It had a height of more than 45 metres and was crowned by the statue of Religion, approximately six metres high.

The chosen layout was that of Francisco de la Torre, master joiner, who realized it in wood and with carving ornaments.

The numerous sculptures that adorned the arch were commissioned to Pedro Alonso de los Ríos, Manuel Gutiérrez, Enrique de Cardona and Mateo Rodríguez, who had to manufacture them according to the conditions of José del Olmo, master builder of the City of Madrid.

The arch was decorated with 22 paintings, commissioned to Matías de Torres (1635–1711), who was also in charge of painting the architecture of that ephemeral structure imitating marble and jasper.

The conditions of the contract were established by Juan Carreño (1614–1685), the King's chamber painter, with whom other painters collaborated.

Iconography of the main façade of the Triumphal Arch at the Puerta del Sol



Matías de Torres, The arch at the Puerta del Sol (front façade), 1681-1685 ca. Engraving, Madrid, Spanish National Library

For the publication of the description of the royal entry, the painters responsible for the arches were required to carry out two etched plates of the front and the back side of each arch – except for Matías de Torres who had to produce four engravings –, in addition to other smaller etchings. A few years ago a copperplate with the engraving of the portraits of Charles II and Marie Louise inside a Double medallion with their heraldic animals Eagle and Lion appeared on the art market. This etching is the only one found so far of the 58 copperplates commissioned by the City Council and which might correspond to the medal of the kings that centered the decoration of the Plaza de la Villa, designed by Claudio Coello and painted by Francisco Solís.

Claudio Coello (attributed), Marie Louise d’Orléans and Charles II framed by a doublé medallion with the Eagle and the Lion, 1681 ca. Copperplate. Madrid, private collection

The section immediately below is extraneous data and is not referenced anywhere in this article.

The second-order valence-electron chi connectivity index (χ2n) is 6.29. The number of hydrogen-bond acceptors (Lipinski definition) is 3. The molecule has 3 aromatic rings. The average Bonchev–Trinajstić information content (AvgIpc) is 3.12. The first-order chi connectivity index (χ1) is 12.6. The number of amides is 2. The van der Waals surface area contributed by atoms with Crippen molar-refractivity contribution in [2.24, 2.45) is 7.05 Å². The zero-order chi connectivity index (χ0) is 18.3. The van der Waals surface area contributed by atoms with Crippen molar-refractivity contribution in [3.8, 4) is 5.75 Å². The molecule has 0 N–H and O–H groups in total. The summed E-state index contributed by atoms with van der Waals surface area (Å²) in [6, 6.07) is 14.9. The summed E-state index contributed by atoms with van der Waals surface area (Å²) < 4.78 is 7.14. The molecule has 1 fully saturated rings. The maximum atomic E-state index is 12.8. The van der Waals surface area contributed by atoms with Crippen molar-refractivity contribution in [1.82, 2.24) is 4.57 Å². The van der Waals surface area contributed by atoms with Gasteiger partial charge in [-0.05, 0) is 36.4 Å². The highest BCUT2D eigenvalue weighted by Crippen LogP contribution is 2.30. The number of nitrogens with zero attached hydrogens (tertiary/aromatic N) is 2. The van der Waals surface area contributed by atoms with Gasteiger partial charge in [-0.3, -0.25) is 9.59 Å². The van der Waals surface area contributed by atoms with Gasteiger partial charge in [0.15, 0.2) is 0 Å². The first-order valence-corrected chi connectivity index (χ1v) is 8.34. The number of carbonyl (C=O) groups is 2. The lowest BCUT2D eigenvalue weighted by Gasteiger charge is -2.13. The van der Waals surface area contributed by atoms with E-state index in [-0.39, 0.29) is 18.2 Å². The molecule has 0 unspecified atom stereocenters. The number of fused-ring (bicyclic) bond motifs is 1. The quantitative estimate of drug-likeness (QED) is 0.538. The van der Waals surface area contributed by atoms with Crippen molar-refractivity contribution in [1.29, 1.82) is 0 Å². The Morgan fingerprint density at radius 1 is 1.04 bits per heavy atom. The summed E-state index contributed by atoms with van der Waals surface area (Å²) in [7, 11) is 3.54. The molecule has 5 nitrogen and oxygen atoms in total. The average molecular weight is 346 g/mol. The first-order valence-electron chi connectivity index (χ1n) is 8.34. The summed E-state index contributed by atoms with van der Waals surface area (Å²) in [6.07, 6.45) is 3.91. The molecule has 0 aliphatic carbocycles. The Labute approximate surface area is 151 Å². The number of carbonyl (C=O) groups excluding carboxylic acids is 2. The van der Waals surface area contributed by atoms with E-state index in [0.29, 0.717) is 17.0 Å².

Claudio Coello (attributed), Cover for the book of the entry of Marie Louise d’Orléans, 1679-1680 ca. Spanish National Library

The National Library of Spain keeps a drawing by Claudio Coello that possibly corresponds to the cover of the book commemorating the royal entry of Marie Louise d’Orléans. The characters on horseback are the same as those of the Puerta del Sol Arch – Dionisio, Santiago and Jorge – with minor differences; Saint Ferdinand and Saint Louis resemble Charles V and Charlemagne in the same arch; the two seated female figures, Spain and France with their distinctive crowns, as well as the circular ornaments that frame them, also refer to the painter.

Teresa Zapata Fernández de la Hoz, “Nuevos datos sobre la antigua puerta del Real Sitio del Buen Retiro”, Anales del Instituto de Estudios madrileños, 23 (1986), 45-50.

Teresa Zapata Fernández de la Hoz, “Proyecto del Ayuntamiento madrileño para el libro de la entrada en la corte de la reina María Luisa de Orleans (1680)”, Villa de Madrid, 105-106 (1991), 3-27.

Teresa Zapata Fernández de la Hoz, Arquitecturas efímeras y festivas en la corte de Carlos II: las Entradas Reales  de María Luisa de Orleans y Mariana de Neoburgo (Tesis doctoral), Ediciones de la Universidad Autónoma de Madrid, Madrid, 1993, (microfichas, BNE).

Teresa Zapata Fernández de la Hoz, La entrada en la Corte de María Luisa de Orleans. Arte y Fiesta en el Madrid de Carlos II, Fundación de Apoyo a la Historia del Arte Hispánico, Doce calles, Madrid, 2000.

Teresa Zapata Fernández de la Hoz, “Unpublished Drawings by Matías de Torres (1635–1711)”, Master Drawings, Drawings in Spain, Vol. XLVIII, 4 (2010), pp. 482-497.


Title: The Triumphal Arch at the Puerta del Sol in Madrid for the Royal Entry of Marie Louise d’Orléans (1680)

Author: Teresa Zapata Fernández de la Hoz (Independent Researcher)

Editor: Carmen González-Román (University of Málaga)

Translation: Alberto Lanzat and Andrea Sommer-Mathis

Web design: Kunsthistorisches Museum – Visual Media, Vienna

Source of the images: Madrid, Spanish National Library. Madrid, Abelló Collection. Toledo, City Hall. Madrid, Royal Academy of Fine Arts of San Fernando. London, The Courtauld Gallery.